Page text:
How to Know if your System is Failing


T
hese symptoms tell you that you have a serious problem:

  • Sewage backup in your drains or toilets. This is often a black liquid with a disagreeable odor.
  • Slow flushing of your toilets. Many of the drains in your house will drain much slower than usual, despite the use of plungers or drain cleaning products.
  • Surface flow of wastewater. Sometimes you will notice liquid seeping along the surface of the ground near your septic system. It may or may not have an odor associated with it.
  • Lush green grass over the absorption field, even during dry weather. Often, this indicates that an excessive amount of liquid from your system is moving up through the soil, instead of downward, as it should. While some upward movement of liquid from the absorption field is good, too much could indicate major problems.
  • The presence of nitrates or bacteria in your drinking water well. This indicates that liquid from the system may be flowing into the well through the ground or over the surface. Water tests available from your local health department will indicate if you have this problem.
  • Buildup of aquatic weeds or algae in lakes or ponds adjacent to your home. This may indicate that nutrient-rich septic system waste is leaching into the surface water. This may lead to both inconvenience and possible health problems.
  • Unpleasant odors around your house. Often, an improperly vented plumbing system or a failing septic system causes a buildup of disagreeable odors around the house. sep h it.system? A number of products are marketed with the pledge that they can keep septic systems operating smoothly, correct system upsets, or do away with the need to pump the tank periodically. Chemical additives are strong acids or alkalis, or organic solvents. Biological additives are cultures of harmless bacteria, plus waste-digesting enzymes. These sometimes contain yeast cultures.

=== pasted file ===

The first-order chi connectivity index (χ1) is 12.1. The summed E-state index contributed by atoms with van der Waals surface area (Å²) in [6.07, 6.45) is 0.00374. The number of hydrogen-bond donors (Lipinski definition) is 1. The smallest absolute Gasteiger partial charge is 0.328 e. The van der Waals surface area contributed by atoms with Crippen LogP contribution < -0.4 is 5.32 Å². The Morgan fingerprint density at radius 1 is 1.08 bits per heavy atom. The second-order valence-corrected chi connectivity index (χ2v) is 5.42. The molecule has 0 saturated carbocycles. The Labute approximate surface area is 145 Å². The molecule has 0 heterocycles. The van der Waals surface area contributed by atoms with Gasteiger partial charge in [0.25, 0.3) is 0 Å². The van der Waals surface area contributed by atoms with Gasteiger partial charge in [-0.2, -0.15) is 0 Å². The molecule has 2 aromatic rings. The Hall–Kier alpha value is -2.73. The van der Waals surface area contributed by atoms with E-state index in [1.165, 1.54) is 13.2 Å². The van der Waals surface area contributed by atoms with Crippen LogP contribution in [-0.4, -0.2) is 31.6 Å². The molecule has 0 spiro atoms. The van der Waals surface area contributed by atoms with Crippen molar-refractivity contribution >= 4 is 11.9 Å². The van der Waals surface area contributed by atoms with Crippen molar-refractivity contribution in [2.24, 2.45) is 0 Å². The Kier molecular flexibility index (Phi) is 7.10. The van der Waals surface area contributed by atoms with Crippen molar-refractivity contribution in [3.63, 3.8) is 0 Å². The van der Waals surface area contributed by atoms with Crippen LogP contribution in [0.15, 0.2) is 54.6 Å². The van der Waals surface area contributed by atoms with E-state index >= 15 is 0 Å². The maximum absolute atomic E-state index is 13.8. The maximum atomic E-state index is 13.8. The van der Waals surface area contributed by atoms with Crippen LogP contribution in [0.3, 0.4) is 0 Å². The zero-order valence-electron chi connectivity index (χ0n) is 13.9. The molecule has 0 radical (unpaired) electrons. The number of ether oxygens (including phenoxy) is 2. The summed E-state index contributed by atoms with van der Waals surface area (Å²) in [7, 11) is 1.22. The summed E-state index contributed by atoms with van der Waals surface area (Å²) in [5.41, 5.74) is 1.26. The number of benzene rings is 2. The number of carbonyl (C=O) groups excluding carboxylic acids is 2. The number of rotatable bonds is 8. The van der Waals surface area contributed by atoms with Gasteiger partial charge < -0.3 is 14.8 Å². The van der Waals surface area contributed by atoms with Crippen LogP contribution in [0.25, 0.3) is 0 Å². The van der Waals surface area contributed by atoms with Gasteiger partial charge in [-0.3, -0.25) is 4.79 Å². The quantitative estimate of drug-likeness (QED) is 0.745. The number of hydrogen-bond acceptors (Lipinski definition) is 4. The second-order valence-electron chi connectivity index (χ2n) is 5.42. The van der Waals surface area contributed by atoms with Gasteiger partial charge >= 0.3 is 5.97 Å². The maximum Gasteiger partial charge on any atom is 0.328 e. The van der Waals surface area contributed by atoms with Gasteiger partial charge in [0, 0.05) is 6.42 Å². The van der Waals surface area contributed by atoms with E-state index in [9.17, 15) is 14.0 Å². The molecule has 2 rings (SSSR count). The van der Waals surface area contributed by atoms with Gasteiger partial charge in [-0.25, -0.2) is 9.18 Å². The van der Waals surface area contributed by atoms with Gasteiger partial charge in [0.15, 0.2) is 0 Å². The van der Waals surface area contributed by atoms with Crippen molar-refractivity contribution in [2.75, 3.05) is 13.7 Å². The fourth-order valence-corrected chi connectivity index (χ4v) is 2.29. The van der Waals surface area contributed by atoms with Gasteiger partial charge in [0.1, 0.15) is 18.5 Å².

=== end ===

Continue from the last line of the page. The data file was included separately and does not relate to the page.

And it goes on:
A
lthough some manufacturers of additives have test data showing how their products perform, there has been almost no independent testing of these products in full-sized septic systems. The information that exists does not show improved long-term performance in systems where additives have been used. If a system is not being misused by the homeowner, these products are unlikely to pose a benefit. The amount of material added with each dose of product is very small compared to the biological material already present and working in the tank.


O
ccasionally a system suffers an upset, when the septic tank bacteria are harmed or destroyed. This can happen if the home is vacant for a long period and the tank receives no fresh wastewater, or if strong cleaning agents are flushed down the drain. After a few days of normal use, the biological system in the tank will re-establish itself. In this situation the biological additives may help speed the recovery of the septic tank.


E
very septic tank needs to be pumped periodically, because all wastewater contains inert matter that cannot be degraded in the tank. No additive can do away with this need.

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